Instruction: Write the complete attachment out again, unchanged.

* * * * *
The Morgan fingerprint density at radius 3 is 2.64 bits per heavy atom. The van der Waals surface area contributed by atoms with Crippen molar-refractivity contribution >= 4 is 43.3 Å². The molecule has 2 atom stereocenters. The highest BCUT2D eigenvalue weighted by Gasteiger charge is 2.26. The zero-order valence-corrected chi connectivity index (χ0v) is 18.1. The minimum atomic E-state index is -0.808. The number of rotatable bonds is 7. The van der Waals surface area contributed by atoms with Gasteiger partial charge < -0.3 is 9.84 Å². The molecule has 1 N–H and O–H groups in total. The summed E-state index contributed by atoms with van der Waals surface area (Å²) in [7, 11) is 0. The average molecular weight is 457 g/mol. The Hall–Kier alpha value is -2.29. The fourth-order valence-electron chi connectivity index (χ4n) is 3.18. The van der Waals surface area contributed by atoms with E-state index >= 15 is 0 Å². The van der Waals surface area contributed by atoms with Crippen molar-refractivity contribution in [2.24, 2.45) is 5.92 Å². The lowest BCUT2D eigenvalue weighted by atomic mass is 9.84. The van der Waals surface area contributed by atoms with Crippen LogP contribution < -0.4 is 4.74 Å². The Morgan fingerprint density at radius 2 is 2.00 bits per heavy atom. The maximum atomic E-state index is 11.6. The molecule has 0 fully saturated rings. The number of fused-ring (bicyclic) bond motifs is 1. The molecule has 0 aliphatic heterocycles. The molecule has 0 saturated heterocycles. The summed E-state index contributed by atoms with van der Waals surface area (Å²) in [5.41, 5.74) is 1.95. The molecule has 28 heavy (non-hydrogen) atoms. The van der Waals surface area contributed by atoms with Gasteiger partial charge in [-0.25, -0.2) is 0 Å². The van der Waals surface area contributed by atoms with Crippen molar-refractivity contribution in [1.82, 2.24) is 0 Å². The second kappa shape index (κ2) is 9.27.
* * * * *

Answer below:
The Morgan fingerprint density at radius 3 is 2.64 bits per heavy atom. The van der Waals surface area contributed by atoms with Crippen molar-refractivity contribution >= 4 is 43.3 Å². The molecule has 2 atom stereocenters. The highest BCUT2D eigenvalue weighted by Gasteiger charge is 2.26. The zero-order valence-corrected chi connectivity index (χ0v) is 18.1. The minimum atomic E-state index is -0.808. The number of rotatable bonds is 7. The van der Waals surface area contributed by atoms with Gasteiger partial charge < -0.3 is 9.84 Å². The molecule has 1 N–H and O–H groups in total. The summed E-state index contributed by atoms with van der Waals surface area (Å²) in [7, 11) is 0. The average molecular weight is 457 g/mol. The Hall–Kier alpha value is -2.29. The fourth-order valence-electron chi connectivity index (χ4n) is 3.18. The van der Waals surface area contributed by atoms with E-state index >= 15 is 0 Å². The van der Waals surface area contributed by atoms with Crippen molar-refractivity contribution in [2.24, 2.45) is 5.92 Å². The lowest BCUT2D eigenvalue weighted by atomic mass is 9.84. The van der Waals surface area contributed by atoms with Crippen LogP contribution < -0.4 is 4.74 Å². The Morgan fingerprint density at radius 2 is 2.00 bits per heavy atom. The maximum atomic E-state index is 11.6. The molecule has 0 fully saturated rings. The number of fused-ring (bicyclic) bond motifs is 1. The molecule has 0 aliphatic heterocycles. The molecule has 0 saturated heterocycles. The summed E-state index contributed by atoms with van der Waals surface area (Å²) in [5.41, 5.74) is 1.95. The molecule has 28 heavy (non-hydrogen) atoms. The van der Waals surface area contributed by atoms with Gasteiger partial charge in [-0.25, -0.2) is 0 Å². The van der Waals surface area contributed by atoms with Crippen molar-refractivity contribution in [1.82, 2.24) is 0 Å². The second kappa shape index (κ2) is 9.27.